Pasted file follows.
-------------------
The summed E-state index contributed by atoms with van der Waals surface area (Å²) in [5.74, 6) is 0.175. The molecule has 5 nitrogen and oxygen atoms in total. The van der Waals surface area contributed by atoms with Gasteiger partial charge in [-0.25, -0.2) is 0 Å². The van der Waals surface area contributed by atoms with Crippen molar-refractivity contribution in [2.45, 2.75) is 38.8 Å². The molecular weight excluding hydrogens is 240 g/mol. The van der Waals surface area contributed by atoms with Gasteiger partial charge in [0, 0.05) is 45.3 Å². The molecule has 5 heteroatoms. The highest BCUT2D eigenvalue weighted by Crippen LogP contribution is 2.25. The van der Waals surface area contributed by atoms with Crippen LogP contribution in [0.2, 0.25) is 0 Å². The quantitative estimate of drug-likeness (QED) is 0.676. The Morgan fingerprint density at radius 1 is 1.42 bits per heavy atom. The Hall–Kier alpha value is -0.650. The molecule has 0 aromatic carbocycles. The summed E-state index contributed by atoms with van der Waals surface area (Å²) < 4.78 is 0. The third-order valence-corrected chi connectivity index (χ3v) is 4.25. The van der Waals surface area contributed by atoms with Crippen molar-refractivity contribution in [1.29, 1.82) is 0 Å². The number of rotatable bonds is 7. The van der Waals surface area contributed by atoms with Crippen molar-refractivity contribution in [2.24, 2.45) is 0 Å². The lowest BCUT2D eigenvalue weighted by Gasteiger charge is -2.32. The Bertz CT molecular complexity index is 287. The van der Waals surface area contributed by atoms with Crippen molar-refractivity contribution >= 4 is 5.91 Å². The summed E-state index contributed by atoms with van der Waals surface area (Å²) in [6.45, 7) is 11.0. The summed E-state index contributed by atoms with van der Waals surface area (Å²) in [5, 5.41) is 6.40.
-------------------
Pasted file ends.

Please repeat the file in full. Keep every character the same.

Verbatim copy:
The summed E-state index contributed by atoms with van der Waals surface area (Å²) in [5.74, 6) is 0.175. The molecule has 5 nitrogen and oxygen atoms in total. The van der Waals surface area contributed by atoms with Gasteiger partial charge in [-0.25, -0.2) is 0 Å². The van der Waals surface area contributed by atoms with Crippen molar-refractivity contribution in [2.45, 2.75) is 38.8 Å². The molecular weight excluding hydrogens is 240 g/mol. The van der Waals surface area contributed by atoms with Gasteiger partial charge in [0, 0.05) is 45.3 Å². The molecule has 5 heteroatoms. The highest BCUT2D eigenvalue weighted by Crippen LogP contribution is 2.25. The van der Waals surface area contributed by atoms with Crippen LogP contribution in [0.2, 0.25) is 0 Å². The quantitative estimate of drug-likeness (QED) is 0.676. The Morgan fingerprint density at radius 1 is 1.42 bits per heavy atom. The Hall–Kier alpha value is -0.650. The molecule has 0 aromatic carbocycles. The summed E-state index contributed by atoms with van der Waals surface area (Å²) < 4.78 is 0. The third-order valence-corrected chi connectivity index (χ3v) is 4.25. The van der Waals surface area contributed by atoms with Crippen molar-refractivity contribution in [1.29, 1.82) is 0 Å². The number of rotatable bonds is 7. The van der Waals surface area contributed by atoms with Crippen molar-refractivity contribution in [2.24, 2.45) is 0 Å². The lowest BCUT2D eigenvalue weighted by Gasteiger charge is -2.32. The Bertz CT molecular complexity index is 287. The van der Waals surface area contributed by atoms with Crippen molar-refractivity contribution >= 4 is 5.91 Å². The summed E-state index contributed by atoms with van der Waals surface area (Å²) in [6.45, 7) is 11.0. The summed E-state index contributed by atoms with van der Waals surface area (Å²) in [5, 5.41) is 6.40.